The un-modern face of Russia’s economic “modernization” was evident in Prime Minister Vladimir Putin’s response to the nation’s credit crunch. Last month he ordered state-controlled banks to lend $13 billion — and said that the banks’ CEOs couldn’t take their summer vacations until they had done his bidding.
Russia today often seems to combine the worst aspects of a free market and a command economy. It has the dealmaking and corruption of the new capitalism, and the top-heavy bureaucratic inefficiency of the old communism. The result is an economy that seems stuck in second gear, even as those of the nations Russia sees as its peers — Brazil, India and China — continue to accelerate.
Konstantin Remchukov, a former industrialist who is now publisher and editor in chief of the newspaper Nezavisimaya Gazeta, says that the economic mess reminds him of the lyrics of a rock song by the Russian band DDT, which was popular in the last days of the Soviet Union: “We fight to the death Tuesday for Wednesday, without understanding Thursday.”
Russia’s basic economic problem is that it is a developing economy trying to pretend that it is a developed one. “Nobody in the West really understands how deep is the abyss we have to overcome,” says a top Kremlin adviser who also runs one of the country’s biggest companies. Communism turned people into “aliens,” he explains, and the economy won’t really be modern until it’s run by a generation that has no memory of the old system. That’s more than a decade away.
A stark view of the Russian economy comes from Vladislav Inozemtsev, a professor at the Higher School of Economics and director of the Center for Post-Industrial Studies. In a paper prepared for a conference sponsored by the Russian Institute, he described the process of deindustrialization that has enfeebled Russia since the fall of the Soviet Union. Russia’s industrial production actually declined from 1994 to 2008, while China’s grew more than fourfold and India’s more than doubled.
Russia’s industrial workforce today is nearly seven times less productive than its American counterpart, Inozemtsev calculates. Its industrial exports totaled just $32 billion last year, compared to $1.4 trillion from its “BRIC” colleagues, Brazil, India and China.
This economic disaster is obscured by Russia’s success as an energy exporter, which fuels an unrealistic dream that it can prosper as a “petro-superpower.” But even this crucial sector is backward and badly managed. “In spite of Russia’s immense reserves and smart people, its oil and gas production is stagnating because of corruption, underinvestment and mismanagement,” says J. Robinson West, the chief executive of PFC Energy, a Washington consulting firm.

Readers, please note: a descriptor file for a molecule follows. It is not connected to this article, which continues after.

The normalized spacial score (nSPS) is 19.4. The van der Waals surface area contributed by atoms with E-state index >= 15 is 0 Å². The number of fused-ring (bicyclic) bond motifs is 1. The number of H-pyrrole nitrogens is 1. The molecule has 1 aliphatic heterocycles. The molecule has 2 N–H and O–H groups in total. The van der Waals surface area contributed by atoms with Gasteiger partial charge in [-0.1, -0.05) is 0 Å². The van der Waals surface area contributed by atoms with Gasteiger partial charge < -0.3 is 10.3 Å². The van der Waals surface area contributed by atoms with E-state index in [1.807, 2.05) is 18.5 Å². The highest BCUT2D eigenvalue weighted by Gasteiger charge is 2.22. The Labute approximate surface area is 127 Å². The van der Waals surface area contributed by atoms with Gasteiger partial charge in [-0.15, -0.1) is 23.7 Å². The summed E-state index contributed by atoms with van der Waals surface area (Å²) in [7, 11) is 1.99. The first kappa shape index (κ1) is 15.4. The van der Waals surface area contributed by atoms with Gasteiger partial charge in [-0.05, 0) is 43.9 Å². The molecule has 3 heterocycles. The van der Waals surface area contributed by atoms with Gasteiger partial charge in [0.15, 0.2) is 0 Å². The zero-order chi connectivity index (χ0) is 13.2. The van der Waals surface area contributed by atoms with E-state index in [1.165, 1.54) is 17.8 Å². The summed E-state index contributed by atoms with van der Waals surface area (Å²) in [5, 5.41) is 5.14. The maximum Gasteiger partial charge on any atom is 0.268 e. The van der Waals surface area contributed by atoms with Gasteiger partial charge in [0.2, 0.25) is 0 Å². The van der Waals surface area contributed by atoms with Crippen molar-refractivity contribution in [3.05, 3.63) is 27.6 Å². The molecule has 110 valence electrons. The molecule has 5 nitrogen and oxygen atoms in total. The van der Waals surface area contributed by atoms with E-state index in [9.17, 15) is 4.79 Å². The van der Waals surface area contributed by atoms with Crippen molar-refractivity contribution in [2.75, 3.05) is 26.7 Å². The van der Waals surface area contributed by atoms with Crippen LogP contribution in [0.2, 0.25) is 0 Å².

“Why has this happened?” asks Inozemtsev. “I have one and only answer: The ruling Russian bureaucracy is simply incapable of managing anything more sophisticated than an oil well. In the last 10 years, the government has made nothing that would be able to contribute to the industrial growth in this country.”
The Russian strategy has been “authoritarian modernization,” argues Olga Kryshtanovskaya, director of the Institute of Applied Politics, in another paper prepared for the Russian Institute’s conference. “As if running the clock backward,” she says, Putin decided that “modernization should be started only when he held tight all the controls.”
Putin and Russian President Dmitry Medvedev both speak frequently about the need for economic modernization. Indeed, it has become the “elevator music” of the new elite. But Inozemtsev says that it’s mostly just talk. The energy giant Gazprom, for example, spends three times less on research and development than any other major energy company in the world.
State-run monopolies add to inefficiency. Inozemtsev estimates that raw material and energy costs are three to four times greater in Russia than in China; a kilometer of paved road costs three times more here than in Western Europe, and new retail space is four times more expensive.
High oil prices convinced Russians that they live in a rich country. Their best economic hope is to admit that they don’t — and to adopt the tough modernization policies that have brought real prosperity to countries such as South Korea and Malaysia. Otherwise, says Inozemtsev, oil-rich Russia will “end up in a mess like Venezuela, Nigeria or Angola.”
In last week’s summit with President Obama, Russia’s leaders asked to be taken seriously as a global player. But until they fix their economy, this will remain an empty demand. The numbers show that today’s Russia is a declining power, not a rising one.
A Russian Economy in Reverse Gear
The Washington Post, 12 July 2009